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The Mountain, the Miner, and the Lord and Other Tales from a Country Law Office

The Mountain, the Miner, and the Lord and Other Tales from a Country Law Office

Harry M. Caudill
Copyright Date: 1980
Pages: 192
https://www.jstor.org/stable/j.ctt5vkk94
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  • Book Info
    The Mountain, the Miner, and the Lord and Other Tales from a Country Law Office
    Book Description:

    This book of stories celebrates people who have a magnetism, a tenacity, a personal vision, an independence, and a self-sufficiency that elude most of us today.

    eISBN: 978-0-8131-4627-0
    Subjects: History, Language & Literature

Table of Contents

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  1. Front Matter
    (pp. i-iv)
  2. Table of Contents
    (pp. v-vi)
  3. Preface
    (pp. vii-xii)
  4. A Visit to the White House
    (pp. 1-25)

    THROUGHOUT his lifetime Lilley Cornett did almost exactly as he pleased, sometimes to the amusement and often to the outrage of his neighbors. His huge frame, immense work-roughened hands, and craggy features were of a kind the Dutch masters preserved for us on their marvelous canvases of peasants, merchants, and rakes. Like so many of Rembrandt's subjects, Lilley Cornett was utterly self-assured. He wasted little time on considerations of right and wrong but aimed only to get what he wanted, and to do so in the most direct and practical manner.

    Lilley was born and grew up on Line Fork...

  5. Little Thuggie
    (pp. 26-33)

    THERE was anger in the land in the 1930s. The depression wore on, and large families had to be fed on low wages. Even after the mines were unionized, the improvements that came were mostly of morale. People were more hopeful and conditions seemed better, but food remained scanty, clothing thin and ragged, and dollars few until Pearl Harbor and the war. The people in the mining camps and on eroded hillside farms felt betrayed and victimized.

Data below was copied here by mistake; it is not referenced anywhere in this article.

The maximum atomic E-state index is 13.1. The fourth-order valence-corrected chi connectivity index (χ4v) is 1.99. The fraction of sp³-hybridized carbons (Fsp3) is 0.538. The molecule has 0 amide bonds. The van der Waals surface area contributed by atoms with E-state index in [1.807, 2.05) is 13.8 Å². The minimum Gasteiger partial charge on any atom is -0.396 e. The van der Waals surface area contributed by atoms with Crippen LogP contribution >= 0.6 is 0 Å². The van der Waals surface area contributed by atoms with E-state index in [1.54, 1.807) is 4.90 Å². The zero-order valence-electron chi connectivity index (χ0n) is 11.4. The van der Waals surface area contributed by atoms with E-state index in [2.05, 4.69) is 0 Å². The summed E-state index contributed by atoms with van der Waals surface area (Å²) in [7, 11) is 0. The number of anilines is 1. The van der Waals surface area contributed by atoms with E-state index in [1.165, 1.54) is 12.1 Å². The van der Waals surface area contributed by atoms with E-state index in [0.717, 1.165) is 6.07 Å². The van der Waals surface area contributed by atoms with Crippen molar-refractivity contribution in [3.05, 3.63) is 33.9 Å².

It was accepted with little cavil that the hard times had been engineered by big business for reasons none could articulate. On commissary...

  6. The Mountain the Miner and the Lord
    (pp. 34-49)

    SAM HAWKINS was enormous and coal black, with immense chest and shoulders and broad, work-thickened hands. When he told me this story he was about seventy-five, and time and arthritis had slowed him to an uncertain shuffle. But his eyes were still wonderfully alert, and in their dark depths there glowed immeasurable woe and much wisdom.

    It was late November in the bleak depression year of 1932 in the coal town of Fleming, Kentucky. The leaves had long since fallen from the few scrub beeches and oaks on the dark hills, and now gray, gloomy clouds hung near their rocky...

  7. Christmas Comes to Lord Calvert
    (pp. 50-65)

    CLEON K. CALVERT was a man of strong opinions forthrightly expressed. He was also a fine lawyer with a commanding courtroom presence and much eloquence. He practiced his profession in the Kentucky hills for fifty years and was well known in the courthouses of at least a dozen counties.

    He was sometimes referred to as “Lord Calvert,” a friendly nickname applied by other lawyers because of the costly brand of whiskey he was reputed to imbibe. Once when he was serving as special judge of the Harlan Circuit Court he partook too freely, a fact that became apparent to spectators...

  8. The War
    (pp. 66-82)

    IN THE HILLS many and marvelous are the tales that are told about “the war.” Five times the nation has gone to war since Appomattox but in the mountains those are remembered as lesser conflicts when they are remembered at all. The Civil War, the War between the States, the War for Southern Independence, the War of the Rebellion-the old-timers called it by many names but always. they remembered it with horror. In Appalachia generally, and in eastern Kentucky in particular, the struggle degenerated into a bloody and protracted contest between civilian factions. Long before Lee’s surrender Yankee sympathizers were...

  9. The Marriage of Samuel Tate
    (pp. 83-92)